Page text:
This activity lends itself well both to in-person and digital instruction, and the digital version can bring a group of students together to work on one project. I created the activity as an O&M activity, but it could also be used in other types of instruction. My students and I started the activity in person, then continued it during the period of school closures due to the Covid-19 pandemic.
Both academic and special education teachers use a variety of online quiz websites or supplemental instruction, such as Kahoot, Quizzes, and Quizlet. On each of these sites, teachers and students can use existing quizzes that have been posted online or create and post their own quizzes on various topics. My students and I have explored and used these sites, and we have found existing quizzes to have a range of usefulness. Some of the quizzes are specific to the geographic region where the creator of the quiz lives; others have answers to the questions that do not align with the way in which I teach a topic or skill or, in some cases, are just patently incorrect. We have found these issues to be particularly true with online quizzes on O&M topics, so my students and I decided to create one or more online quizzes with factual O&M-related information that is applicable in multiple environments.
Please note that the activity described is specifically based on the creation of quizzes to be uploaded to the Kahoot website. This is not an endorsement of Kahoot, but it was one of the favorite quiz sites of my students, so we decided to start with that site.
Google Drive backpack: Our school district uses the Google platform, so we used Google Drive to store and share information. In My Drive I created a folder called “O&M Kahoot,” and within that folder I created a folder called “O&M Kahoot Images” and a Google Doc called “O&M Kahoot Ideas” to share ideas for the quiz. I then shared the entire folder with several middle- and high-school students.
Ideas: Attached to this post is a PDF of the Google Doc with ideas contributed by me and several students. When we are working face-to-face, I enter the information into the document; when we are working digitally, the students can enter ideas on their own.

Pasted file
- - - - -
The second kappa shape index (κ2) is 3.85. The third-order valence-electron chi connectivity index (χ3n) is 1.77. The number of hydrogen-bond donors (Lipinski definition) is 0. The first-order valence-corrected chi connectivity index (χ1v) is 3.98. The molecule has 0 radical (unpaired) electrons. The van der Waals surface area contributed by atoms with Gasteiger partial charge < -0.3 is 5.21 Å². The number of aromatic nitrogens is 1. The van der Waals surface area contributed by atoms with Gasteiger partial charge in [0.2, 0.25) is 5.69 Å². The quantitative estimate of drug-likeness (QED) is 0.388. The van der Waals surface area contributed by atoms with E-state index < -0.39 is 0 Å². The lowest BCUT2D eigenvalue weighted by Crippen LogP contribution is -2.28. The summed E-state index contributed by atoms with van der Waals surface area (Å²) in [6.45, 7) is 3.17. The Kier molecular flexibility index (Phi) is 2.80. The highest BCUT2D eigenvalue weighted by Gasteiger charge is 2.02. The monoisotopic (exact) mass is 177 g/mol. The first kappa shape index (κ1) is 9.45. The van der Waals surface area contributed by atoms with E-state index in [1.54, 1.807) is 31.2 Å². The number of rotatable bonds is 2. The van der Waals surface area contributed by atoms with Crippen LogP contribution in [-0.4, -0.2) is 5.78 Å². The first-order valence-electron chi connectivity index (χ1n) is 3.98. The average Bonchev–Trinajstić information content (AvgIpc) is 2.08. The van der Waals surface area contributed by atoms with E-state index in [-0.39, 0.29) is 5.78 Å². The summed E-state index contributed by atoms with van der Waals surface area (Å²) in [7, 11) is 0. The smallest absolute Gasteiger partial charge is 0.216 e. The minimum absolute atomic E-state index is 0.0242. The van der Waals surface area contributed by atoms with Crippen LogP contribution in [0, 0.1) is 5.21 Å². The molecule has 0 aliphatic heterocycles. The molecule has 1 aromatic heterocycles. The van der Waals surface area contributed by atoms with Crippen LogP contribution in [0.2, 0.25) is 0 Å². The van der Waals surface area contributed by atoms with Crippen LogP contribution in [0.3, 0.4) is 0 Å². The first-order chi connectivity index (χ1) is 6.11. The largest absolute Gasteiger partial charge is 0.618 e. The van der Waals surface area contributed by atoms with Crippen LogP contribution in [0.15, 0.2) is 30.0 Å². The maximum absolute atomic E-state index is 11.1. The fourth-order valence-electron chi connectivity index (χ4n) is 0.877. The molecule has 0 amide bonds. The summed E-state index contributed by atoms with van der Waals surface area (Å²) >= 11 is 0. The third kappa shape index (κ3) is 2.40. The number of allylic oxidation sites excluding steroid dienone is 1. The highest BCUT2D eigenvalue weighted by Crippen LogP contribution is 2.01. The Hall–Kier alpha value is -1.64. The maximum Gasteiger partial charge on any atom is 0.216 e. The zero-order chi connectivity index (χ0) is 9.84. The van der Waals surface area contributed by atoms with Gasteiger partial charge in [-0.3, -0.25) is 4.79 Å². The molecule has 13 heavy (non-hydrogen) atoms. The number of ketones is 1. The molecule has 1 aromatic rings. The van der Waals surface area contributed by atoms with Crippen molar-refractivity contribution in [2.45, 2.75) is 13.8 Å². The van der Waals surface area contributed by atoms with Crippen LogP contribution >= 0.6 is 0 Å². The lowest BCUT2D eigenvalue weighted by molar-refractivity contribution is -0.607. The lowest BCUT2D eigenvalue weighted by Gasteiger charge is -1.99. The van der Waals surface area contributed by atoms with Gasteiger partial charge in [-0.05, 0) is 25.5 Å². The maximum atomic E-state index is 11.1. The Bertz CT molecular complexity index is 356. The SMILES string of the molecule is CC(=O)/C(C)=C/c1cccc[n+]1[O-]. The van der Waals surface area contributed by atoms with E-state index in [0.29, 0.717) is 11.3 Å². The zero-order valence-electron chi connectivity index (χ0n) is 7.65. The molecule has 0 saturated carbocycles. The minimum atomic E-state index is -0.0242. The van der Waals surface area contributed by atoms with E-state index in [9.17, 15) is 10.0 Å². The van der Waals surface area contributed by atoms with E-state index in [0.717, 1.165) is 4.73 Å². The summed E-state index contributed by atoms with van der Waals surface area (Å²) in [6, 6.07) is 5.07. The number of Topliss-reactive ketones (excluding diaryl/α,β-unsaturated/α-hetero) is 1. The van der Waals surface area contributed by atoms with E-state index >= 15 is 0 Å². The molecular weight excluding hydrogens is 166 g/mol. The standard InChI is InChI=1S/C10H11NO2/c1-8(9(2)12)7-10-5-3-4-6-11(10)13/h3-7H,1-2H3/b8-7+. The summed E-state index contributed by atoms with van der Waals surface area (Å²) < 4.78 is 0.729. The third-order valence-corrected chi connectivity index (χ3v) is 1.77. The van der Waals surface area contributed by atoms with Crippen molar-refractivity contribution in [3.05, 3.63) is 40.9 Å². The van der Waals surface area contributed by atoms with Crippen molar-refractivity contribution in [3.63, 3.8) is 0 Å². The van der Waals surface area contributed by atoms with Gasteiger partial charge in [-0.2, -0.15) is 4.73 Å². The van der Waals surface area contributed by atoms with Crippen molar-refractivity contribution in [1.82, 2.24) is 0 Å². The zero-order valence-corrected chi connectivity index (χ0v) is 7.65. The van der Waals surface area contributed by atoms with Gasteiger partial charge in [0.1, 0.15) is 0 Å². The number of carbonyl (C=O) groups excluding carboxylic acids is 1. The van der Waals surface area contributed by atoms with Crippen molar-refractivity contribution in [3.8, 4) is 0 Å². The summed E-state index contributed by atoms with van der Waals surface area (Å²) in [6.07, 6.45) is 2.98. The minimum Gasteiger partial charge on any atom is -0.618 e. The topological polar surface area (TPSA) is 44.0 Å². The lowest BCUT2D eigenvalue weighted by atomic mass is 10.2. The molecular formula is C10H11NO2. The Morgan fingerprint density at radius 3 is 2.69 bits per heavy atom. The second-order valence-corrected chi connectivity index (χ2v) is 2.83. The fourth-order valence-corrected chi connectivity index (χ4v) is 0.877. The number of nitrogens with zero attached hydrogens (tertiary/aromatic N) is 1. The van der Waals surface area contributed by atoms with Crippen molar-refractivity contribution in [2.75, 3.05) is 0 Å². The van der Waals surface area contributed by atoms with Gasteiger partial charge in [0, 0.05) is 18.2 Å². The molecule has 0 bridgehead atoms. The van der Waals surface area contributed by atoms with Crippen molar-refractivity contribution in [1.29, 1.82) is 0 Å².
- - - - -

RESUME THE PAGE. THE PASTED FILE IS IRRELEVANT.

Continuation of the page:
Images: After downloading them, the students and I add images to the “Images” folder. I encourage the students to use non-copyrighted images whenever possible in our quizzes, and I provide instruction and resources for my students to search for these types of images. However, I have found that there is a limited number of downloadable images that are copyright-free, and it can be difficult to find images that effectively illustrate O&M concepts. So, I allow the students to use other types of images as long as they provide the URL of the image. In the Images folder for the activity there is a document demonstrating how the students will add the URL by pasting the image and URL into a document and sharing it with me. The demonstration document is attached to this post, and it also shows examples of the types of images we look for.
At the time of this writing our quizzes are still a work in progress, so we have not yet finished creating and posting them. I am planning to create several quizzes, because there are many concepts I would like to include, and we have found that online quizzes that have too many questions are not enjoyable for students. Once we have sufficient content (including ideas and images), we will work together to craft the questions and answers and then upload the quizzes. I have told the students that I will have the final say-so in terms of editing the final quizzes, because I do want them to be accurate as well as sufficiently challenging for other students who will take the quizzes online.
This has been a great activity for students because they really have to think about the O&M concepts when they are formulating ideas for questions and looking for images that illustrate the concepts. During the pandemic it has been very challenging to plan O&M instruction that can effectively be delivered in the virtual environment, but this activity has worked well in both in-person and virtual settings. As noted earlier, the same procedure could also be used as part of a vision class with vision-related topics.